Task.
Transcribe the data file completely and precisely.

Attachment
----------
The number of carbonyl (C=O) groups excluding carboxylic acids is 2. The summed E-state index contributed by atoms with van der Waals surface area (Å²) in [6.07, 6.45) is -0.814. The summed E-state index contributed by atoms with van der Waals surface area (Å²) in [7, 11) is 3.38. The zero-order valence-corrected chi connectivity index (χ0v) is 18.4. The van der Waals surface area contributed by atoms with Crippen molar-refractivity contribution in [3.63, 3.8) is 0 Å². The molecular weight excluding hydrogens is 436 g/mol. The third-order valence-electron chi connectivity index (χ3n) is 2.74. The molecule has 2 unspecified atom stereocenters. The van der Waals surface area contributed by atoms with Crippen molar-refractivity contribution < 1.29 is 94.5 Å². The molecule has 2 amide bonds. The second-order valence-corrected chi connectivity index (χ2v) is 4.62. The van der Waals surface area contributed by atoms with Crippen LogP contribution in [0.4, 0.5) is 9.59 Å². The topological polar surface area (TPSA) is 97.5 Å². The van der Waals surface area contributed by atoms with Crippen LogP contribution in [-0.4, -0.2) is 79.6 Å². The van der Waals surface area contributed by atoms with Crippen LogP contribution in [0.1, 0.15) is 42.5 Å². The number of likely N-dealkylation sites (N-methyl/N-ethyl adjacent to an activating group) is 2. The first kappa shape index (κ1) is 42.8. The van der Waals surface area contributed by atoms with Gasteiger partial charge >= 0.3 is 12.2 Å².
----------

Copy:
The number of carbonyl (C=O) groups excluding carboxylic acids is 2. The summed E-state index contributed by atoms with van der Waals surface area (Å²) in [6.07, 6.45) is -0.814. The summed E-state index contributed by atoms with van der Waals surface area (Å²) in [7, 11) is 3.38. The zero-order valence-corrected chi connectivity index (χ0v) is 18.4. The van der Waals surface area contributed by atoms with Crippen molar-refractivity contribution in [3.63, 3.8) is 0 Å². The molecular weight excluding hydrogens is 436 g/mol. The third-order valence-electron chi connectivity index (χ3n) is 2.74. The molecule has 2 unspecified atom stereocenters. The van der Waals surface area contributed by atoms with Crippen molar-refractivity contribution < 1.29 is 94.5 Å². The molecule has 2 amide bonds. The second-order valence-corrected chi connectivity index (χ2v) is 4.62. The van der Waals surface area contributed by atoms with Crippen LogP contribution in [0.4, 0.5) is 9.59 Å². The topological polar surface area (TPSA) is 97.5 Å². The van der Waals surface area contributed by atoms with Crippen LogP contribution in [-0.4, -0.2) is 79.6 Å². The van der Waals surface area contributed by atoms with Crippen LogP contribution in [0.1, 0.15) is 42.5 Å². The number of likely N-dealkylation sites (N-methyl/N-ethyl adjacent to an activating group) is 2. The first kappa shape index (κ1) is 42.8. The van der Waals surface area contributed by atoms with Gasteiger partial charge >= 0.3 is 12.2 Å².